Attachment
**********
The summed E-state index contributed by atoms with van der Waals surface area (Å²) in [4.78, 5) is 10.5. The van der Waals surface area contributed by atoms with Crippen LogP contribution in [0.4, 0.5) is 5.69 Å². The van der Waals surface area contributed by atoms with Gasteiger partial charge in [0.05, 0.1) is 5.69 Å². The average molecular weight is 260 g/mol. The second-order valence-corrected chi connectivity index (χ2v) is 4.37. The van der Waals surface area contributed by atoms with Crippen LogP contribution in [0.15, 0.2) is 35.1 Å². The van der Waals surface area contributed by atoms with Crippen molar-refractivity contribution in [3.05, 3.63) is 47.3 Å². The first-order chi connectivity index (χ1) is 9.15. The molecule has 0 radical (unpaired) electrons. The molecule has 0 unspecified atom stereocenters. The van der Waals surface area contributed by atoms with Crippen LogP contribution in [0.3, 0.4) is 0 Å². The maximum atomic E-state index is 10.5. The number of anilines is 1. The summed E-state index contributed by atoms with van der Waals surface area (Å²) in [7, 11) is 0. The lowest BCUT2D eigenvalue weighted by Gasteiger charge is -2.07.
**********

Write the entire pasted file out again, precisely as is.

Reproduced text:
The summed E-state index contributed by atoms with van der Waals surface area (Å²) in [4.78, 5) is 10.5. The van der Waals surface area contributed by atoms with Crippen LogP contribution in [0.4, 0.5) is 5.69 Å². The van der Waals surface area contributed by atoms with Gasteiger partial charge in [0.05, 0.1) is 5.69 Å². The average molecular weight is 260 g/mol. The second-order valence-corrected chi connectivity index (χ2v) is 4.37. The van der Waals surface area contributed by atoms with Crippen LogP contribution in [0.15, 0.2) is 35.1 Å². The van der Waals surface area contributed by atoms with Crippen molar-refractivity contribution in [3.05, 3.63) is 47.3 Å². The first-order chi connectivity index (χ1) is 9.15. The molecule has 0 radical (unpaired) electrons. The molecule has 0 unspecified atom stereocenters. The van der Waals surface area contributed by atoms with Crippen LogP contribution in [0.3, 0.4) is 0 Å². The maximum atomic E-state index is 10.5. The number of anilines is 1. The summed E-state index contributed by atoms with van der Waals surface area (Å²) in [7, 11) is 0. The lowest BCUT2D eigenvalue weighted by Gasteiger charge is -2.07.